4 updates on the US medical oxygen supply

As COVID-19 cases surge across the U.S., hospitals in hard-hit areas are seeing their supplies of medical-grade oxygen strained. 

Four updates on the national oxygen supply: 

  1. The Biden administration is working closely with oxygen suppliers and other stakeholders to monitor the situation and is providing support as needed, an HHS spokesperson told CNN Aug. 31. At least one hospital group told CNN it has had to reach out to the federal government for help with its oxygen supply.

  2. High-flow oxygen has proven to be more useful in treating COVID-19 patients than ventilators, Donna Craft, the senior director of facilities and construction at group purchasing organization Premier, told CNN. But medical-grade oxygen isn't stored in the Strategic National Stockpile as ventilators are, and hospitals are struggling to keep pace with the increase in demand for oxygen as COVID-19 cases rise.
  3. Some hospitals in Florida, South Carolina, Texas and Louisiana are at risk of having to tap their reserve supply of oxygen or risk running out soon, state health officials and hospital consultants told CNN.

    "Normally, an oxygen tank would be about 90 [percent] full, and the suppliers would let them get down to a refill level of 30-40 [percent] left in their tank, giving them a three- to five-day cushion of supply," Ms. Craft told CNN. "What's happening now is that hospitals are running down to about 10-20 [percent], which is a one- to two-day supply on hand, before they're getting backfilled. Even when they're getting backfilled, it's only a partial supply of about 50 [percent]. It is a very critical situation."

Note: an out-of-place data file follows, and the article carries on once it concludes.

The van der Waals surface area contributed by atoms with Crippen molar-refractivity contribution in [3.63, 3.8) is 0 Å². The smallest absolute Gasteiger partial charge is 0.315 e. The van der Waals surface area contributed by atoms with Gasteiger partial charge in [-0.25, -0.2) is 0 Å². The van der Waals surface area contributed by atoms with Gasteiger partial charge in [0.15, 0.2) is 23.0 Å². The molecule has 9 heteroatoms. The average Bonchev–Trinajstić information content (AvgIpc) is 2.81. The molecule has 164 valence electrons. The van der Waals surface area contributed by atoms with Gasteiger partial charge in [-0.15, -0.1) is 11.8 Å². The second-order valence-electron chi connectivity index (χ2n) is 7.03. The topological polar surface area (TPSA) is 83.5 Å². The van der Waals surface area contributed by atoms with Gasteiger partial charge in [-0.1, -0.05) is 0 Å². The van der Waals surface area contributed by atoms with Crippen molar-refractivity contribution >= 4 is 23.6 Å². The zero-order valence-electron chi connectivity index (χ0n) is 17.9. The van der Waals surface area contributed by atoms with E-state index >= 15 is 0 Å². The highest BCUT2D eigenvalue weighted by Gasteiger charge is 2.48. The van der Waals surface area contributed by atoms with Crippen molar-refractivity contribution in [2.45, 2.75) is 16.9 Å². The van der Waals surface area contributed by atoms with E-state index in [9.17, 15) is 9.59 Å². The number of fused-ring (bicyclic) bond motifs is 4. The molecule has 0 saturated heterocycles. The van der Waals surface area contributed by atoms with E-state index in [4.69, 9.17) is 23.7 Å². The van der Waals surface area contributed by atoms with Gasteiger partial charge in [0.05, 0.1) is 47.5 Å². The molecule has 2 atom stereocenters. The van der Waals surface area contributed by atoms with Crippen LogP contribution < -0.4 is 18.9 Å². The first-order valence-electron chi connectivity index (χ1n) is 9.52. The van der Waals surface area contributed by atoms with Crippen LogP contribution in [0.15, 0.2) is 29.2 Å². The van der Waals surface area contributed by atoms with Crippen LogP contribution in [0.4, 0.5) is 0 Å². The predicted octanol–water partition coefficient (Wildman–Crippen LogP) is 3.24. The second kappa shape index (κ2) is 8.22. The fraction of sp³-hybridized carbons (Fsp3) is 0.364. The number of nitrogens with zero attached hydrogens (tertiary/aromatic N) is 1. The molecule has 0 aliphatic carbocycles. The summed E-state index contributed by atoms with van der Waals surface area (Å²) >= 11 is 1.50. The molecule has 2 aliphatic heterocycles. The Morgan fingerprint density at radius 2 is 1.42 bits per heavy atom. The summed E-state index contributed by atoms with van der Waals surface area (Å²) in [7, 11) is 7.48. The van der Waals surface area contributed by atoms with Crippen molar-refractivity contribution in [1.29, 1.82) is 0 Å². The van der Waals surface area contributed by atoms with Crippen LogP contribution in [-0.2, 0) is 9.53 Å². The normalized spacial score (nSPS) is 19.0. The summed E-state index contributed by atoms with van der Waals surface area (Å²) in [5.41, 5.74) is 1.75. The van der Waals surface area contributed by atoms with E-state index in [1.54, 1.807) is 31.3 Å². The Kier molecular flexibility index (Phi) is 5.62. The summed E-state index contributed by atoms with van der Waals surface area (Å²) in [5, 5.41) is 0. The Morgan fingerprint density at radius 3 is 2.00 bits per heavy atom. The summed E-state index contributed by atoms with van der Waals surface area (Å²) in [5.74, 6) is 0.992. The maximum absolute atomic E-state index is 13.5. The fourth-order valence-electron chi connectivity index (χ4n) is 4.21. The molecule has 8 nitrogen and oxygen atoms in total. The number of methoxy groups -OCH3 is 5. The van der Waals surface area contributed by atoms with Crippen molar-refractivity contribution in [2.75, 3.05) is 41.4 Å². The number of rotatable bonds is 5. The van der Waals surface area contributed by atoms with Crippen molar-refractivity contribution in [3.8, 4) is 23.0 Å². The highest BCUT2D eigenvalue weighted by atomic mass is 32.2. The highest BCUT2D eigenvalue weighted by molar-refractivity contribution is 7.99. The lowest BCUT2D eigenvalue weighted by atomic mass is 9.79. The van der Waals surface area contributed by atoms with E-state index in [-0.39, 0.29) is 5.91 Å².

4. Health officials in Hawaii said they are worried the demand for oxygen will exceed what the islands can produce, CBS News reported Aug. 31. Since the beginning of August, Hawaii's daily consumption for oxygen has increased by almost 250 percent, the state's healthcare association told CBS News.

    "This is the first time that there has been a potential shortage," Hilton Raethel, CEO and president of the Healthcare Association of Hawaii, told CBS News. "It doesn't mean we're running out of oxygen, because these plants are producing 24/7. The question is: Do we have enough?"

    Hawaii Pacific Health, a health system based in Honolulu, recently told staff to cancel nonemergency procedures that require oxygen, CBS News reported.


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